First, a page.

- There seems to be a lot of potential. But maybe not enough focus on individual opportunities and groups to build some infrastructure.
What are opportunities for:
- Faculty Learning Communities
- CTLs (Centers for Teaching and Learning)
- Deans of colleges
- Centers for Women in Science
I did want to spend a little bit of time talking about our other major target for partnerships: academic associations.
Original vision for academic partnerships
Our original expectations of these partners were that they would play the role of recruiter, connecting their members to us to support.
Frank: I know we are running over time at the moment, but I want to emphasize that this is an extremely important discussion. I would like for us to take the time to understand and think through what we are talking about today. This is a turning point for this organization. We are setting our long-term goals very soon. We have to decide what programs continue and what ends. I do not want to make lighthearted decisions. We can’t be rushing through this decision just because we have meetings today.
Frank: So lets say we want to expand our goals by 20-fold over the next two years. I’d really like to understand what is possible and not commit to something that can’t happen.
LiAnna: We need a technical budget to expand to expand the program. Right now we need that funding before we can expand.
Bill: I am with Frank here. We need to know how, if what we have in place isn’t meeting goals, how can we grow? If we need tools, this is the place where we find that out.
LiAnna: It’s worth pointing out that recruitment didn’t start in earnest for this term until mid-February.
Jami: We set all of our goals, and we’ve slid off of that timeline for a variety of reasons. Which is why our strategy here is a long-term growth one.
Frank: My challenge is more fundamental than that. I know the history, but this isn’t the classroom program organization. If the classroom program isn’t getting to our goal, we need to find other ways…
LiAnna: I disagree completely. If we had the budget right now for tech projects, we’d reach those goals in two months.
Frank: But our approach was wrong. It’s not just support, it’s outreach that isn’t scaling…
LiAnna: I disagree. We didn’t do active outreach. We relied on organic growth, which we can’t do. We have doubled the number of classes in a month….
Frank: But it’s not scaling. I’m talking about what we need to bring in 1,000 to 10,000 new instructors. I know everyone has made sacrifices here, I’m trying to do, without being mean, is to challenge everyone and ask: What would it take to bring in 1 million instructors? I know that aspirational, but…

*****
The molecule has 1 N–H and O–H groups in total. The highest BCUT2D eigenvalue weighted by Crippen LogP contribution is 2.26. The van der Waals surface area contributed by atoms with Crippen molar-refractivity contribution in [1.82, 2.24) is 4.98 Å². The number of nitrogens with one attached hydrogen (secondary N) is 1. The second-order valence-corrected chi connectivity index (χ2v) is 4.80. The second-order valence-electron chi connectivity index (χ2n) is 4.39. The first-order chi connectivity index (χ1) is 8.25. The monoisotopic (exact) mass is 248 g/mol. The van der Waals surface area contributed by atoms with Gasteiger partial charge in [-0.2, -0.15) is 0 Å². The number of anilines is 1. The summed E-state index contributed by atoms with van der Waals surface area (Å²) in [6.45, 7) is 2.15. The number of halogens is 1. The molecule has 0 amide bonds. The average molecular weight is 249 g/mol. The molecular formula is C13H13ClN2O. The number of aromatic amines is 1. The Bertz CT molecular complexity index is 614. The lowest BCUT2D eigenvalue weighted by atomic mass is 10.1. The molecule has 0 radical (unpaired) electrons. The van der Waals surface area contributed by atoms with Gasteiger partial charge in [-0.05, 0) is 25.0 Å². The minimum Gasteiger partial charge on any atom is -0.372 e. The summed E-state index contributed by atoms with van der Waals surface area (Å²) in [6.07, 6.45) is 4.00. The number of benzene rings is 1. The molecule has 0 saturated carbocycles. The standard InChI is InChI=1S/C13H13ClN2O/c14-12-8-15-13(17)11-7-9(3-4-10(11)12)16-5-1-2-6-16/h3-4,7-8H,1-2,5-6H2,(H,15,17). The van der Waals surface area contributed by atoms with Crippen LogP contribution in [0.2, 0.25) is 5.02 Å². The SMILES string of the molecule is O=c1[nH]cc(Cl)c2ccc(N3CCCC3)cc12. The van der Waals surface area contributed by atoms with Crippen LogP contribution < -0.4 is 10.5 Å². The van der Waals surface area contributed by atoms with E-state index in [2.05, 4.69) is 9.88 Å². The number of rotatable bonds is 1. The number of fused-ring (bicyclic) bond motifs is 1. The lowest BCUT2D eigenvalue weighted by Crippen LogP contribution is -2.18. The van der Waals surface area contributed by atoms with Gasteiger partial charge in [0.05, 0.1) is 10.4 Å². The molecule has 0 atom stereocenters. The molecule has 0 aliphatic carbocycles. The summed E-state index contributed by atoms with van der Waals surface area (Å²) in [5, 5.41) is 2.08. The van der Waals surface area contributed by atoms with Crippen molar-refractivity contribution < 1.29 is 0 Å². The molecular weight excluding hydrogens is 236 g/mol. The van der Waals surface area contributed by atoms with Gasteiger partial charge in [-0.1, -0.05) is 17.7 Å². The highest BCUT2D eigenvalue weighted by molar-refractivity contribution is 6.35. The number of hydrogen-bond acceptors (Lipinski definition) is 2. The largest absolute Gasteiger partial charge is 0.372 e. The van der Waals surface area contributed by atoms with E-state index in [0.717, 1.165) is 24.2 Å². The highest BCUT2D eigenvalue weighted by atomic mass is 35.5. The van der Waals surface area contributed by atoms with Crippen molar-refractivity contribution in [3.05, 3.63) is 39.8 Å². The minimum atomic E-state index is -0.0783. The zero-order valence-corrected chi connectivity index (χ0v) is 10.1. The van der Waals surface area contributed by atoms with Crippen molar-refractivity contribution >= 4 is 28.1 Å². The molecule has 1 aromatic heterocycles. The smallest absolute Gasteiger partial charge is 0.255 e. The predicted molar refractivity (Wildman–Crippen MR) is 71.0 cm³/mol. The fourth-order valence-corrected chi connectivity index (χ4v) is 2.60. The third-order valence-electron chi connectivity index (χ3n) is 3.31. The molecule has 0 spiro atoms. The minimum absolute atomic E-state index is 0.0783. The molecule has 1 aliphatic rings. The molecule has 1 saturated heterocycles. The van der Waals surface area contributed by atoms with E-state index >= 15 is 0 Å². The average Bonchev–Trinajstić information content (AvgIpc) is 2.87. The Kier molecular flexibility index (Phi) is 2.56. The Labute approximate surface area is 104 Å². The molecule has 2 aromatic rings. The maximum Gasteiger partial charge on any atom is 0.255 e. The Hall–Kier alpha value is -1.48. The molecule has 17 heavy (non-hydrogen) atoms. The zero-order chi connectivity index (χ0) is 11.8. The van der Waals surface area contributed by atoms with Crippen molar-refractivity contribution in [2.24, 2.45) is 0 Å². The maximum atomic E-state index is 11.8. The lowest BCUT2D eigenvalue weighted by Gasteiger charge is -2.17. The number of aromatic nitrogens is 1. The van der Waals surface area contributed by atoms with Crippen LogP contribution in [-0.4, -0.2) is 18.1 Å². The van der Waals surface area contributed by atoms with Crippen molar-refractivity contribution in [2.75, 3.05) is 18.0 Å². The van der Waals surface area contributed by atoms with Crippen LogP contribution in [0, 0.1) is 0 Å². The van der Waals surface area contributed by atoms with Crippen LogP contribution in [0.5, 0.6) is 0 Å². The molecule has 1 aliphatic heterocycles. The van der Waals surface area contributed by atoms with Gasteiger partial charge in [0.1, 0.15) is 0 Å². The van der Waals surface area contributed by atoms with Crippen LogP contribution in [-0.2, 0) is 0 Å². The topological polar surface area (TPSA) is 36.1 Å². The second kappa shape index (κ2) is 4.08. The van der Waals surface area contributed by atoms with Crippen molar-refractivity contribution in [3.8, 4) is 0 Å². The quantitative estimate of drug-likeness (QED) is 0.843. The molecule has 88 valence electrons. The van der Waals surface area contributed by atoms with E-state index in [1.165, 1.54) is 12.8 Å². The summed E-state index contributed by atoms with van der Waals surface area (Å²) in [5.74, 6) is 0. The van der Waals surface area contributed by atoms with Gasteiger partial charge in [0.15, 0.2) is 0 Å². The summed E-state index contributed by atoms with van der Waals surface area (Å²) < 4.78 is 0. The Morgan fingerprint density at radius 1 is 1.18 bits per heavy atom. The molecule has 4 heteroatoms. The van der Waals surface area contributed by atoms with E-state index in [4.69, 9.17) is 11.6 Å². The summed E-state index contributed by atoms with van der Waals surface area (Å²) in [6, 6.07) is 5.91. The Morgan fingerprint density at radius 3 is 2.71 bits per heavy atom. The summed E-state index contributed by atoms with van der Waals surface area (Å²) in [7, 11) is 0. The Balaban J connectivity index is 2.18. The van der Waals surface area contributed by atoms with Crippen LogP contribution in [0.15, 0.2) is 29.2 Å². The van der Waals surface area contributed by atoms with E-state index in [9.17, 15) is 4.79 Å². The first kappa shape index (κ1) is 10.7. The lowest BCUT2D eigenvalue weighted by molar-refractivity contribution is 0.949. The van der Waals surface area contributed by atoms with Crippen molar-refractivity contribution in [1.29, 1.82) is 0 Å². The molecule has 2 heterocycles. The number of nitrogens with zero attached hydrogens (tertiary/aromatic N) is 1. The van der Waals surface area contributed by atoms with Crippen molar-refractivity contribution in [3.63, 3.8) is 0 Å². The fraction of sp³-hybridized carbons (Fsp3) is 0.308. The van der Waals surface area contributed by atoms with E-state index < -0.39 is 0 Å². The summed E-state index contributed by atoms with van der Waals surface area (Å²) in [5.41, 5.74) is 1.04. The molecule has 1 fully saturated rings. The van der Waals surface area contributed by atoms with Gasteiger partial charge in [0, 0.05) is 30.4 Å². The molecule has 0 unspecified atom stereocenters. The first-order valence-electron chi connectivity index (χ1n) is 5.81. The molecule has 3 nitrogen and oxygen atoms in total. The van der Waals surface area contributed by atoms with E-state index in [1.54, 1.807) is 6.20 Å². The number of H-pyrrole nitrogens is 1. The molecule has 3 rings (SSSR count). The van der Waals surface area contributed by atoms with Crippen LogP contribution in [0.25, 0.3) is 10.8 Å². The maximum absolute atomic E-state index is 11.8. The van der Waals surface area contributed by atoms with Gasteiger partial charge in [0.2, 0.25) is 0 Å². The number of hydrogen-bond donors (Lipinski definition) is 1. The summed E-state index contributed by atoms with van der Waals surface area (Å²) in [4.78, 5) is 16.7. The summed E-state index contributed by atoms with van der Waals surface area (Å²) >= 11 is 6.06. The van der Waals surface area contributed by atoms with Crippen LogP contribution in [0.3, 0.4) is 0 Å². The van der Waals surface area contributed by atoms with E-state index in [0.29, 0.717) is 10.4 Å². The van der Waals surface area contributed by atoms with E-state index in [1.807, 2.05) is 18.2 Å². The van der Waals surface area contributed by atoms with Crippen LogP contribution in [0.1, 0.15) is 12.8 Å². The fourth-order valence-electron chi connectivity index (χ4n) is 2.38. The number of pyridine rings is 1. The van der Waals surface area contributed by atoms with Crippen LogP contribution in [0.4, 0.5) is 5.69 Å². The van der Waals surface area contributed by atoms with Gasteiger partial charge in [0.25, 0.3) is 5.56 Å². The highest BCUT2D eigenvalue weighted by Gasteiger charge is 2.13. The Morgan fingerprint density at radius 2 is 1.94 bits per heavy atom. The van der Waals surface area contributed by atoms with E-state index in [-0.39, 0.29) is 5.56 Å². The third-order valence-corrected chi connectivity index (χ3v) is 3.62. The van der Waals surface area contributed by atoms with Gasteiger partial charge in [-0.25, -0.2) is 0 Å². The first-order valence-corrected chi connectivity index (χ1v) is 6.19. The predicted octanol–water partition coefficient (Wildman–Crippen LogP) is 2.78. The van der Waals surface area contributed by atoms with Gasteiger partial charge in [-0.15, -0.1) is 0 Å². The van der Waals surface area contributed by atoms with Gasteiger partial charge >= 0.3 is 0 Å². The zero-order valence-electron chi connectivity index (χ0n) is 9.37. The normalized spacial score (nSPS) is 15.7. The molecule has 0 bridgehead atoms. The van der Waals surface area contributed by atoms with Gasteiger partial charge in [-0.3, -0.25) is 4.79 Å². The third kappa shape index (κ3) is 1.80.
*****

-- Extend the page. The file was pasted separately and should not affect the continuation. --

LiAnna: That’s not even aspirational, there’s not a million instructors in the US who would do assignments that fit what we need.
Frank: What has been done to move the numbers up has been exceptional. I am seeing and acknowledging that. And it worked because you are all strong advocates. If we had 20 of each of you it would be a model. But we can’t have that. But what we have done is not scalable.
LiAnna: But our partnerships are not a short-term solution. They’re long term. We turned down psychology classes — maybe 15 — but when the ball gets rolling with these associations, and as our technical infrastructure improves, we can start scaling. I believe the classroom program can scale. I think the outreach and recruitment can happen. Wikipedia is changing from a crazy tool to one that people understand intuitively now.
Frank: The short-term model of recruitment we have done is unscalable. That’s all I’m saying. I would like to suggest we start expanding into a scalable solution to meet these outreach goals.
Jami: My perspective on academic associations is that they are not worth giving up on yet. We may have assumed that the end point was getting those MOUs. That’s not our real end point. What happens is once that happens, energized instructors start discussing it, sharing ideas, talking at conferences.
LiAnna: We could hire staff I guess; but we don’t even have the capacity to expand very far beyond where we are. I do believe it scales, I do think it’s worth doing. We rely on organic growth. We haven’t done any motion to bringing people in. More staff time doesn’t increase the speed of which people come on board. We can’t look at the academic partnerships after three months.
Jami: We did try to do some outreach, get things in journals, meet their needs. But we see the trickle-down effects.
LiAnna: We’ve seen that things do scale up over time, even without staff attention. University partnerships may not work the same way.